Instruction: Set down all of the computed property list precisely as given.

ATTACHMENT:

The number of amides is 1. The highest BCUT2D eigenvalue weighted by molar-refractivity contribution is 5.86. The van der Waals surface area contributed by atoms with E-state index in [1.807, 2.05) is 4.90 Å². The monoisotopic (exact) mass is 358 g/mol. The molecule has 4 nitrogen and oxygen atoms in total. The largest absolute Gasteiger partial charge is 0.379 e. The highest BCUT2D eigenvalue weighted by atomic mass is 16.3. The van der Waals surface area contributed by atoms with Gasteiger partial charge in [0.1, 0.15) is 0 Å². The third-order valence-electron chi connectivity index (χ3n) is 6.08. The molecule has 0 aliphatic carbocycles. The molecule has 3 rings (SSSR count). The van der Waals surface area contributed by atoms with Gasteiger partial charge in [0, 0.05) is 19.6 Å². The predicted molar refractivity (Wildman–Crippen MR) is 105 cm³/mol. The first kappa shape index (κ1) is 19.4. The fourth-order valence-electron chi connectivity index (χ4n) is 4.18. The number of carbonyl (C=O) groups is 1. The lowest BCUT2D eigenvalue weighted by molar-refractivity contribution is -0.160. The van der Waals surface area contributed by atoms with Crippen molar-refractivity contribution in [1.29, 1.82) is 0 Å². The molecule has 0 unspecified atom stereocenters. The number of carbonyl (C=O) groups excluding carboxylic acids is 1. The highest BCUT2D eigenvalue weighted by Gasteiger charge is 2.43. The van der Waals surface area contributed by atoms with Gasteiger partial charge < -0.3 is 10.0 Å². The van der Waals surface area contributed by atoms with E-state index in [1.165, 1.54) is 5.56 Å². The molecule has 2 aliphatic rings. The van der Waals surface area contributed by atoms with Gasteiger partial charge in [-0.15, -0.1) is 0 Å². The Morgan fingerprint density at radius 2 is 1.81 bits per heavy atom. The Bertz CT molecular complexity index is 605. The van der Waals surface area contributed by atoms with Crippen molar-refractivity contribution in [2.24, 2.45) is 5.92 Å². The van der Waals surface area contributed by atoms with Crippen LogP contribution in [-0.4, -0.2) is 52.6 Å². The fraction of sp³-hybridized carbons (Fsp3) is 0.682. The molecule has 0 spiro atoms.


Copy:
The number of amides is 1. The highest BCUT2D eigenvalue weighted by molar-refractivity contribution is 5.86. The van der Waals surface area contributed by atoms with E-state index in [1.807, 2.05) is 4.90 Å². The monoisotopic (exact) mass is 358 g/mol. The molecule has 4 nitrogen and oxygen atoms in total. The largest absolute Gasteiger partial charge is 0.379 e. The highest BCUT2D eigenvalue weighted by atomic mass is 16.3. The van der Waals surface area contributed by atoms with Gasteiger partial charge in [0.1, 0.15) is 0 Å². The third-order valence-electron chi connectivity index (χ3n) is 6.08. The molecule has 0 aliphatic carbocycles. The molecule has 3 rings (SSSR count). The van der Waals surface area contributed by atoms with Gasteiger partial charge in [0, 0.05) is 19.6 Å². The predicted molar refractivity (Wildman–Crippen MR) is 105 cm³/mol. The first kappa shape index (κ1) is 19.4. The fourth-order valence-electron chi connectivity index (χ4n) is 4.18. The number of carbonyl (C=O) groups is 1. The lowest BCUT2D eigenvalue weighted by molar-refractivity contribution is -0.160. The van der Waals surface area contributed by atoms with Crippen molar-refractivity contribution in [1.29, 1.82) is 0 Å². The molecule has 0 unspecified atom stereocenters. The number of carbonyl (C=O) groups excluding carboxylic acids is 1. The highest BCUT2D eigenvalue weighted by Gasteiger charge is 2.43. The van der Waals surface area contributed by atoms with Gasteiger partial charge < -0.3 is 10.0 Å². The van der Waals surface area contributed by atoms with E-state index in [1.165, 1.54) is 5.56 Å². The molecule has 2 aliphatic rings. The van der Waals surface area contributed by atoms with Gasteiger partial charge in [-0.15, -0.1) is 0 Å². The Morgan fingerprint density at radius 2 is 1.81 bits per heavy atom. The Bertz CT molecular complexity index is 605. The van der Waals surface area contributed by atoms with Crippen molar-refractivity contribution in [2.24, 2.45) is 5.92 Å². The van der Waals surface area contributed by atoms with Crippen LogP contribution in [-0.4, -0.2) is 52.6 Å². The fraction of sp³-hybridized carbons (Fsp3) is 0.682. The molecule has 0 spiro atoms.